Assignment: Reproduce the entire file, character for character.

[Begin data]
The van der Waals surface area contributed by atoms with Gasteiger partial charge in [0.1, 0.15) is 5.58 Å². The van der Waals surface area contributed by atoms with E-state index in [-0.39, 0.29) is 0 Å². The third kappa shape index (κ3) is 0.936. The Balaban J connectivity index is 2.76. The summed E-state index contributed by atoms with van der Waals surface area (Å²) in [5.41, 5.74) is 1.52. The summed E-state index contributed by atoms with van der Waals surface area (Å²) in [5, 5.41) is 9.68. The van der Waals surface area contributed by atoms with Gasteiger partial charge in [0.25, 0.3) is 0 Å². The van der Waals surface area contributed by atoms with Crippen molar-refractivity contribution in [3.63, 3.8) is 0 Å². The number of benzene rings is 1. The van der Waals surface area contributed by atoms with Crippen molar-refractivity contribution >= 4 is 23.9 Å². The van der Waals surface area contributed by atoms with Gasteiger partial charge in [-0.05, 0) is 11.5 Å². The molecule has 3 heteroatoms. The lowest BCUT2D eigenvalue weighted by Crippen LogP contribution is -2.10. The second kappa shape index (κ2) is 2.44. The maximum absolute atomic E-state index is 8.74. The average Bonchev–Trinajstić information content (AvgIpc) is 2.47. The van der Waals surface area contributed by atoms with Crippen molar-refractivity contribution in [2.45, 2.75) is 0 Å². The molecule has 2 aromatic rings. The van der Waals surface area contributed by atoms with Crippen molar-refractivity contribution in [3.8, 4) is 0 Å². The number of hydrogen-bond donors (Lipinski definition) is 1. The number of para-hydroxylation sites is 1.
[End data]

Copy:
The van der Waals surface area contributed by atoms with Gasteiger partial charge in [0.1, 0.15) is 5.58 Å². The van der Waals surface area contributed by atoms with E-state index in [-0.39, 0.29) is 0 Å². The third kappa shape index (κ3) is 0.936. The Balaban J connectivity index is 2.76. The summed E-state index contributed by atoms with van der Waals surface area (Å²) in [5.41, 5.74) is 1.52. The summed E-state index contributed by atoms with van der Waals surface area (Å²) in [5, 5.41) is 9.68. The van der Waals surface area contributed by atoms with Gasteiger partial charge in [0.25, 0.3) is 0 Å². The van der Waals surface area contributed by atoms with Crippen molar-refractivity contribution in [3.63, 3.8) is 0 Å². The number of benzene rings is 1. The van der Waals surface area contributed by atoms with Crippen molar-refractivity contribution >= 4 is 23.9 Å². The van der Waals surface area contributed by atoms with Gasteiger partial charge in [-0.05, 0) is 11.5 Å². The molecule has 3 heteroatoms. The lowest BCUT2D eigenvalue weighted by Crippen LogP contribution is -2.10. The second kappa shape index (κ2) is 2.44. The maximum absolute atomic E-state index is 8.74. The average Bonchev–Trinajstić information content (AvgIpc) is 2.47. The van der Waals surface area contributed by atoms with Crippen molar-refractivity contribution in [2.45, 2.75) is 0 Å². The molecule has 2 aromatic rings. The van der Waals surface area contributed by atoms with Crippen molar-refractivity contribution in [3.8, 4) is 0 Å². The number of hydrogen-bond donors (Lipinski definition) is 1. The number of para-hydroxylation sites is 1.